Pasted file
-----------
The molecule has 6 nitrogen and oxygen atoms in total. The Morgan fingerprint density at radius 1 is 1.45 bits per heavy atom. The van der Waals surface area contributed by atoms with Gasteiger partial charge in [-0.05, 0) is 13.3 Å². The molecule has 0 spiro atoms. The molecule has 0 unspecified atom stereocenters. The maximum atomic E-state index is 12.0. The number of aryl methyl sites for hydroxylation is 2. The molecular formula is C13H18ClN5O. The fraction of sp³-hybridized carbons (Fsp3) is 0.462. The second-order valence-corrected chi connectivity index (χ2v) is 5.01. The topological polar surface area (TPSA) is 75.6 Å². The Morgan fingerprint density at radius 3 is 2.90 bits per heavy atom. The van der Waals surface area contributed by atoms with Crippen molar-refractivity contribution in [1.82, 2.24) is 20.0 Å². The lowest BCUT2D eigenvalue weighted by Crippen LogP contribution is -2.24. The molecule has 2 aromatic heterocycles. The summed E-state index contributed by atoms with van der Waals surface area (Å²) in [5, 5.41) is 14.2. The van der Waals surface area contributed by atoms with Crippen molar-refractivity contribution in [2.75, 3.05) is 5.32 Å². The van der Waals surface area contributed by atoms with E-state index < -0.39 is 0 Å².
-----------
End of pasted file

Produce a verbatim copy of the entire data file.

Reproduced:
The molecule has 6 nitrogen and oxygen atoms in total. The Morgan fingerprint density at radius 1 is 1.45 bits per heavy atom. The van der Waals surface area contributed by atoms with Gasteiger partial charge in [-0.05, 0) is 13.3 Å². The molecule has 0 spiro atoms. The molecule has 0 unspecified atom stereocenters. The maximum atomic E-state index is 12.0. The number of aryl methyl sites for hydroxylation is 2. The molecular formula is C13H18ClN5O. The fraction of sp³-hybridized carbons (Fsp3) is 0.462. The second-order valence-corrected chi connectivity index (χ2v) is 5.01. The topological polar surface area (TPSA) is 75.6 Å². The Morgan fingerprint density at radius 3 is 2.90 bits per heavy atom. The van der Waals surface area contributed by atoms with Crippen molar-refractivity contribution in [1.82, 2.24) is 20.0 Å². The lowest BCUT2D eigenvalue weighted by Crippen LogP contribution is -2.24. The molecule has 2 aromatic heterocycles. The summed E-state index contributed by atoms with van der Waals surface area (Å²) in [5, 5.41) is 14.2. The van der Waals surface area contributed by atoms with Crippen molar-refractivity contribution in [2.75, 3.05) is 5.32 Å². The van der Waals surface area contributed by atoms with E-state index < -0.39 is 0 Å².